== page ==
PoultryVet, LLC

1180 Nebraska Ct NE
Salem, OR 97301

(503)751-2600

www.poultryvetllc.com


Ascites (waterbelly) - 05/06/2020

Ascites in backyard laying hens is one of the most common things I see both in the clinic and on house calls. The most common initial concern I hear from clients is that they believe they have a hen that is egg bound. These hens will have a very distended coelomic cavity (abdomen or belly) and walk with a penguin like stance, standing more upright than normal with a bit of a waddle. They also usually tend to have difficulty breathing, which is another common concern with clients.

Ascites is not a specific disease in and of itself, but rather, something that happens in the body because of various disease processes. Heart disease, liver disease, infectious diseases, and cancers can all lead to ascites fluid build-up.

In meat type birds, ascites, also known as Pulmonary Hypertension Syndrome (PHS), is related to a combination of genetics along with environmental and management conditions.

In laying hens, the most common cause I’ve diagnosed is secondary to ovarian neoplasia. The diagnosis is by necropsy so if my client doesn’t wish to have this done, I won’t be able to tell what the cause was.

Another not uncommon cause is yolk peritonitis, which may or may not be associated with infection. This occurs when a yolk is ovulated either directly into the peritoneal space or may make it into the oviduct and then is retropulsed, or moves in the wrong direction, back into the body cavity. The yolk, or even fully formed egg at times, causes inflammation which can lead to the fluid build-up. If bacterial infection in the oviduct is what caused the egg to retropulsed in the first place, this can also enter the body cavity.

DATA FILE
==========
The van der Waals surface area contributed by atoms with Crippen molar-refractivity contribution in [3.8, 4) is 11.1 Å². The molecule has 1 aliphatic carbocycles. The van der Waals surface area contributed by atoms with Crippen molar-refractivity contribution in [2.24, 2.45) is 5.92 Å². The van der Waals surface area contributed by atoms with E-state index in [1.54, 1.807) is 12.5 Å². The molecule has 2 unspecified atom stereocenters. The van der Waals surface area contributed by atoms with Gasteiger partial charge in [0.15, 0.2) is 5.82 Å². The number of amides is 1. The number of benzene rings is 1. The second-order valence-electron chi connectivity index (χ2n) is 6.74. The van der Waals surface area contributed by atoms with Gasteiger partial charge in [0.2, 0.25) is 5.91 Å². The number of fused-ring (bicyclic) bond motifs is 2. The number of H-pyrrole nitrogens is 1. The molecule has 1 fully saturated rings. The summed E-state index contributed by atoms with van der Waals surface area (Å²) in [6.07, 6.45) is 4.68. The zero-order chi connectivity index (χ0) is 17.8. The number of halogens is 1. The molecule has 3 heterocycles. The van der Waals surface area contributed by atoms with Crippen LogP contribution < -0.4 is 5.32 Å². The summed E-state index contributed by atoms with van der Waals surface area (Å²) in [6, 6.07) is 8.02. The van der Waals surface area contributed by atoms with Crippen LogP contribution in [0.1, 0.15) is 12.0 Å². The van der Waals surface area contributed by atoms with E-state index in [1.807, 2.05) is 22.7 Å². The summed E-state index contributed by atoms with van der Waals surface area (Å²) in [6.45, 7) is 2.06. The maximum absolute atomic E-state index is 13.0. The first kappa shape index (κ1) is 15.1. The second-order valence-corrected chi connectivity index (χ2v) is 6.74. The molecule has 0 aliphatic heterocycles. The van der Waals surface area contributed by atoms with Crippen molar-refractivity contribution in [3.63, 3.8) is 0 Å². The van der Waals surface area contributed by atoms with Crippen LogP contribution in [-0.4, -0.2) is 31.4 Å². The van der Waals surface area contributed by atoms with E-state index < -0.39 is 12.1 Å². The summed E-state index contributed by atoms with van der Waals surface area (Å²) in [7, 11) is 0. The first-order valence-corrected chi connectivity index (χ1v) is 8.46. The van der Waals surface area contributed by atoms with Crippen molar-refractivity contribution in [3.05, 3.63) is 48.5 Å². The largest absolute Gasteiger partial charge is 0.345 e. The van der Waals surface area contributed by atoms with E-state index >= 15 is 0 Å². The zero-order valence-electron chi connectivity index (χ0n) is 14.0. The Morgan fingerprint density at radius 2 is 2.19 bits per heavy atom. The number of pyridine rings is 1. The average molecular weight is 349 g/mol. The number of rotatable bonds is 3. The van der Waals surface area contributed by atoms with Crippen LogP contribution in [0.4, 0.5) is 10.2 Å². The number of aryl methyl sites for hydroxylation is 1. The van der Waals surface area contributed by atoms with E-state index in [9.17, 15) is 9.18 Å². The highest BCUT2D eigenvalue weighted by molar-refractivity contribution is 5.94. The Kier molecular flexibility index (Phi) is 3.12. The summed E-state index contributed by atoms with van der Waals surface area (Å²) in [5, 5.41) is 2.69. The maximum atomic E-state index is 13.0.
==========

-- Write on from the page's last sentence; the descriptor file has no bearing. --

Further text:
Sometimes a cyst stemming from a persistent right oviduct can be the cause. This is the best case scenario since it is not stemming from a disease condition but rather a usually benign cyst formation.

So what do you do if you suspect your bird has ascites?

Ideally, have them examined by a veterinarian experienced with chickens. X-rays and ultrasound can be very helpful in diagnosis. An electrocardiogram might be helpful if the cause is related to PHS or other cardiac issue. Removal of the fluid will give the bird temporary relief in reducing the pressure on the internal organs and on the lungs and air sac system.  This doesn’t fix the problem but does give the bird a better quality of life. If the problem is a cyst, the prognosis is much better but still must be drained on occasion.

If the bird is a meat bird, it is most humane to euthanize him earlier than anticipated to reduce suffering, though you may not know there is anything wrong until you find him deceased. If the others still have growing to do before they are processed, consider increasing ventilation and ensure a clean, ammonia free environment.

In the mean time, you can make your bird more comfortable by keeping her in a small quiet warm area with good ventilation to help her breath more easily. Make sure she has plenty of clean, fresh water and food that is easily accessible.

Other problems can mimic ascites, so don’t give up hope or automatically assume that your bird has ascites. These issues include obesity, egg binding and salpingitis. There are also treatments that can help your bird feel better including medications, therapies such as draining the abdomen, or surgical intervention.